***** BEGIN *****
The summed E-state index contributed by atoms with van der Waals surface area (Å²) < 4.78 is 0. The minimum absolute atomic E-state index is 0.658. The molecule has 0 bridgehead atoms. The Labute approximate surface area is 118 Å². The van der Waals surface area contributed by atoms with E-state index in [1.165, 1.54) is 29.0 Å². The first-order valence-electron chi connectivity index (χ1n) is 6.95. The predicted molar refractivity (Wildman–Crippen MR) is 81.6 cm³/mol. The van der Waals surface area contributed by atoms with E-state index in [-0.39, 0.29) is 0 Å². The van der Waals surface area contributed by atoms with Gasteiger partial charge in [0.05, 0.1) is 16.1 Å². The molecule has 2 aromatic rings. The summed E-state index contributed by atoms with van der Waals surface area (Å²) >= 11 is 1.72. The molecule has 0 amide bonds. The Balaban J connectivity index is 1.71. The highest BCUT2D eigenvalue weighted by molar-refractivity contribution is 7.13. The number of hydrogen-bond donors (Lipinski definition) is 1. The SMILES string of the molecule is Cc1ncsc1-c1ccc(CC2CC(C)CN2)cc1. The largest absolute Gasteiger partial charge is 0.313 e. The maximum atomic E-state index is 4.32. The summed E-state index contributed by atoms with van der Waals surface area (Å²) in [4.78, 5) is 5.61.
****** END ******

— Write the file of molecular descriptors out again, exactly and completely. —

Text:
The summed E-state index contributed by atoms with van der Waals surface area (Å²) < 4.78 is 0. The minimum absolute atomic E-state index is 0.658. The molecule has 0 bridgehead atoms. The Labute approximate surface area is 118 Å². The van der Waals surface area contributed by atoms with E-state index in [1.165, 1.54) is 29.0 Å². The first-order valence-electron chi connectivity index (χ1n) is 6.95. The predicted molar refractivity (Wildman–Crippen MR) is 81.6 cm³/mol. The van der Waals surface area contributed by atoms with E-state index in [-0.39, 0.29) is 0 Å². The van der Waals surface area contributed by atoms with Gasteiger partial charge in [0.05, 0.1) is 16.1 Å². The molecule has 2 aromatic rings. The summed E-state index contributed by atoms with van der Waals surface area (Å²) >= 11 is 1.72. The molecule has 0 amide bonds. The Balaban J connectivity index is 1.71. The highest BCUT2D eigenvalue weighted by molar-refractivity contribution is 7.13. The number of hydrogen-bond donors (Lipinski definition) is 1. The SMILES string of the molecule is Cc1ncsc1-c1ccc(CC2CC(C)CN2)cc1. The largest absolute Gasteiger partial charge is 0.313 e. The maximum atomic E-state index is 4.32. The summed E-state index contributed by atoms with van der Waals surface area (Å²) in [4.78, 5) is 5.61.